Obviously it's important to begin with the classics. Nosferatu is a film in the German Expressionism/Weimar movement, which fundamentally focus on darkness and shadows. Real estate agent Hutter (Gustav von Wangenheim) travels to Transylvania to meet the mysterious Count Orlok (Max Schreck) who plans to buy a property in Wisborg. The Count casts his eye on a picture of Hutter's wife Ellen (Greta Schröder) and sets sail to Wisborg to make her his victim. It's a classic story of loneliness, terror and sexuality, with some viewers reading anti-Semitic themes into the lead character and his voyage. It's certainly an effective film, Schreck investing Orlok with a reserved, rat-like presence that ensures we feel for him while being repulsed by him. One scene sees the crew of the Wisborg set ship dead with only the Captain and a sailor remaining. The sailor, hatchet in hand, heads below deck in search of Nosferatu. The score (by Hans Erdmann) crescendos into a thunderous state of horror as the vampire rises from his coffin. The sailor runs above deck, jumping into the water for safety. Nosferatu has taken control of the ship. Blood stains the wooden deck. Wisborg and Ellen aren't so far away. The true horror of the film comes from the stunning use of light and shadow, as Nosferatu creeps his way up the stairs to Ellen his darker self is projected large onto a nearby wall, enhancing the tension and terror. Her ultimate willing to be a martyr for the town is both the axis of emotion and also a compelling sexual metaphor - the bite that Orlok wishes to plant on her neck a sign of her sexual liberation in a repressed time? Nosferatu may not be perfect, but its place in history is deserved.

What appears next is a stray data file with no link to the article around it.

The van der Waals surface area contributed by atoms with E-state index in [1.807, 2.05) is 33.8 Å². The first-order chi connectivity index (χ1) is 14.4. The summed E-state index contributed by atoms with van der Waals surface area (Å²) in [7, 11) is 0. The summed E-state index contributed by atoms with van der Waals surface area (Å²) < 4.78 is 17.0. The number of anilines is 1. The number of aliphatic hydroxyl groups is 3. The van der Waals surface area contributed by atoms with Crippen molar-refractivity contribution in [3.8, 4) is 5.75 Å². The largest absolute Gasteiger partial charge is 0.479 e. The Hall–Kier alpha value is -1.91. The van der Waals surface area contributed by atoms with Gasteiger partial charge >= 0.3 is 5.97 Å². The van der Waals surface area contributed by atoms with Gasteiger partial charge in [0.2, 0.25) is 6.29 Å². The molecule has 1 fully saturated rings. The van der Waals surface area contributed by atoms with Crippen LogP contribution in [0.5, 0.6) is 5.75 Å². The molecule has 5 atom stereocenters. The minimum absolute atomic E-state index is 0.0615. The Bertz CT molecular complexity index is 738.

The film was remade in 1979 by master Bavarian director Werner Herzog. Starring the immortal Klaus Kinski as Dracula (renamed from Orlok), the tale was a much more eerie, intense and weird affair, given a strong injection of sex by the brilliant Isabelle Adjani (Possession, Andrzej Zulawski, 1981). The beautiful actress lends a strong sense of femininity to the role but she also grounds Lucy (renamed from Ellen) believably as the loyal wife, investing us more into the relationship. The scene where Dracula enters Lucy's room for the first time, unseen in the reflection of her mirror, is a sinister delight with strong sexual undertones and an emotional gravity. Dracula asks Lucy "give me your love". The sexuality that was more metaphorical in Murnau's vision is here fully embraced by Herzog. Although no sex is present in the film, the climax is much more sensualised and graphic, with Kinski's performance providing more in the way of a longing for flesh (before biting on her neck he lifts up Lucy's nightgown). The true highlight of Herzog's work though is the plague-ridden town of Wismar. A strong, cold wind blows through the empty streets. The camera pans down to the ground, revealing rats infesting the gutter. Coffins are laid out ready for the dead. It's eerie as hell and the score by Popol Vuh makes it all the more haunting. As well as being one of the best remakes of all time Herzog's Nosferatu is also one of the best vampire movies. It gives a true sense of impending doom as well as making us feel something for Dracula - a man eternal who wishes for nothing more than to die.